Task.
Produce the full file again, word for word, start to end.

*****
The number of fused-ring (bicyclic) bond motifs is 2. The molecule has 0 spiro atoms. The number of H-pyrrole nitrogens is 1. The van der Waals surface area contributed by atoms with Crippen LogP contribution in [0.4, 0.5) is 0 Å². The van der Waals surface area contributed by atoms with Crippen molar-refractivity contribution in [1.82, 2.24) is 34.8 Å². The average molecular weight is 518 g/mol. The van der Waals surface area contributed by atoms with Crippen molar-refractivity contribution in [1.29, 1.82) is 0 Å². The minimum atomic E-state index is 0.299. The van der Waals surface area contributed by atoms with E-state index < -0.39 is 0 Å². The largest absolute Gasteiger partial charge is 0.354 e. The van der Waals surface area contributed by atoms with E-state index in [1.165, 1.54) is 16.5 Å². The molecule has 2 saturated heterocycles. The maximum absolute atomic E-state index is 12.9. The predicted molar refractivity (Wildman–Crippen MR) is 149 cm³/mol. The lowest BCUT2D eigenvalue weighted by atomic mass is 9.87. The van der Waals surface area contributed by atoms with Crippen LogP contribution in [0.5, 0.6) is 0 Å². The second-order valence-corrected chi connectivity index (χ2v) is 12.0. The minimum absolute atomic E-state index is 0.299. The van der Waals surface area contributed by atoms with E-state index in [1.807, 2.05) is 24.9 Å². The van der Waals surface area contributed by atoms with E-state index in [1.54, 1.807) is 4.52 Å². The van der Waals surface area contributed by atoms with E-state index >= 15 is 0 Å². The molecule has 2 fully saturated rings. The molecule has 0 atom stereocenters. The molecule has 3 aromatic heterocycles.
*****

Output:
The number of fused-ring (bicyclic) bond motifs is 2. The molecule has 0 spiro atoms. The number of H-pyrrole nitrogens is 1. The van der Waals surface area contributed by atoms with Crippen LogP contribution in [0.4, 0.5) is 0 Å². The van der Waals surface area contributed by atoms with Crippen molar-refractivity contribution in [1.82, 2.24) is 34.8 Å². The average molecular weight is 518 g/mol. The van der Waals surface area contributed by atoms with Crippen molar-refractivity contribution in [1.29, 1.82) is 0 Å². The minimum atomic E-state index is 0.299. The van der Waals surface area contributed by atoms with E-state index < -0.39 is 0 Å². The largest absolute Gasteiger partial charge is 0.354 e. The van der Waals surface area contributed by atoms with E-state index in [1.165, 1.54) is 16.5 Å². The molecule has 2 saturated heterocycles. The maximum absolute atomic E-state index is 12.9. The predicted molar refractivity (Wildman–Crippen MR) is 149 cm³/mol. The lowest BCUT2D eigenvalue weighted by atomic mass is 9.87. The van der Waals surface area contributed by atoms with Crippen LogP contribution in [0.5, 0.6) is 0 Å². The second-order valence-corrected chi connectivity index (χ2v) is 12.0. The minimum absolute atomic E-state index is 0.299. The van der Waals surface area contributed by atoms with E-state index in [1.807, 2.05) is 24.9 Å². The van der Waals surface area contributed by atoms with E-state index in [1.54, 1.807) is 4.52 Å². The van der Waals surface area contributed by atoms with E-state index >= 15 is 0 Å². The molecule has 2 fully saturated rings. The molecule has 0 atom stereocenters. The molecule has 3 aromatic heterocycles.